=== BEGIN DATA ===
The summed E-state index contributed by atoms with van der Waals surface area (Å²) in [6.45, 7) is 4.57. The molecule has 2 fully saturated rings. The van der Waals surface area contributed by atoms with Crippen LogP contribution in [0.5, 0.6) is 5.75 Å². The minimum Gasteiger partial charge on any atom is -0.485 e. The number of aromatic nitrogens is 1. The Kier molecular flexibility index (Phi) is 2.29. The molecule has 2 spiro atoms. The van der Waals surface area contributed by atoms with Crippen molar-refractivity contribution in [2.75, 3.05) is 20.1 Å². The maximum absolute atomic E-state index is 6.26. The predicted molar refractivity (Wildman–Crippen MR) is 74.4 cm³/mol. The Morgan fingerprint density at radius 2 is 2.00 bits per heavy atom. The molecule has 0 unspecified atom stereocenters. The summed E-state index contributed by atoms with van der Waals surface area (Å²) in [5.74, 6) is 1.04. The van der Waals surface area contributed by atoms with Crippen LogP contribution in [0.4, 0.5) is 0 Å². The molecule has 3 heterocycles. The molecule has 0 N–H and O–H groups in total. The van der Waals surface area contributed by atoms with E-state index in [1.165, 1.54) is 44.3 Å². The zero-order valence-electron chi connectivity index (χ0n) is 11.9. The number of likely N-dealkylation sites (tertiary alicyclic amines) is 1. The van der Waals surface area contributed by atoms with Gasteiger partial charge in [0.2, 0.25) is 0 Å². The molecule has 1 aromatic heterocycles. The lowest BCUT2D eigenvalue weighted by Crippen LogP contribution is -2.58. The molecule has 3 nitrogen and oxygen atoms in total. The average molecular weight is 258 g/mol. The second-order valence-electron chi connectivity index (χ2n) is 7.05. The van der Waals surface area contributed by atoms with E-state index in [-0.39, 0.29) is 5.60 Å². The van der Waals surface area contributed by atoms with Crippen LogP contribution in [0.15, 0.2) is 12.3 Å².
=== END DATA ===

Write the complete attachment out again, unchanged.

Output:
The summed E-state index contributed by atoms with van der Waals surface area (Å²) in [6.45, 7) is 4.57. The molecule has 2 fully saturated rings. The van der Waals surface area contributed by atoms with Crippen LogP contribution in [0.5, 0.6) is 5.75 Å². The minimum Gasteiger partial charge on any atom is -0.485 e. The number of aromatic nitrogens is 1. The Kier molecular flexibility index (Phi) is 2.29. The molecule has 2 spiro atoms. The van der Waals surface area contributed by atoms with Crippen molar-refractivity contribution in [2.75, 3.05) is 20.1 Å². The maximum absolute atomic E-state index is 6.26. The predicted molar refractivity (Wildman–Crippen MR) is 74.4 cm³/mol. The Morgan fingerprint density at radius 2 is 2.00 bits per heavy atom. The molecule has 0 unspecified atom stereocenters. The summed E-state index contributed by atoms with van der Waals surface area (Å²) in [5.74, 6) is 1.04. The van der Waals surface area contributed by atoms with Crippen LogP contribution in [0.4, 0.5) is 0 Å². The molecule has 3 heterocycles. The molecule has 0 N–H and O–H groups in total. The van der Waals surface area contributed by atoms with E-state index in [1.165, 1.54) is 44.3 Å². The zero-order valence-electron chi connectivity index (χ0n) is 11.9. The number of likely N-dealkylation sites (tertiary alicyclic amines) is 1. The van der Waals surface area contributed by atoms with Gasteiger partial charge in [0.2, 0.25) is 0 Å². The molecule has 1 aromatic heterocycles. The lowest BCUT2D eigenvalue weighted by Crippen LogP contribution is -2.58. The molecule has 3 nitrogen and oxygen atoms in total. The average molecular weight is 258 g/mol. The second-order valence-electron chi connectivity index (χ2n) is 7.05. The van der Waals surface area contributed by atoms with E-state index in [-0.39, 0.29) is 5.60 Å². The van der Waals surface area contributed by atoms with Crippen LogP contribution in [0.15, 0.2) is 12.3 Å².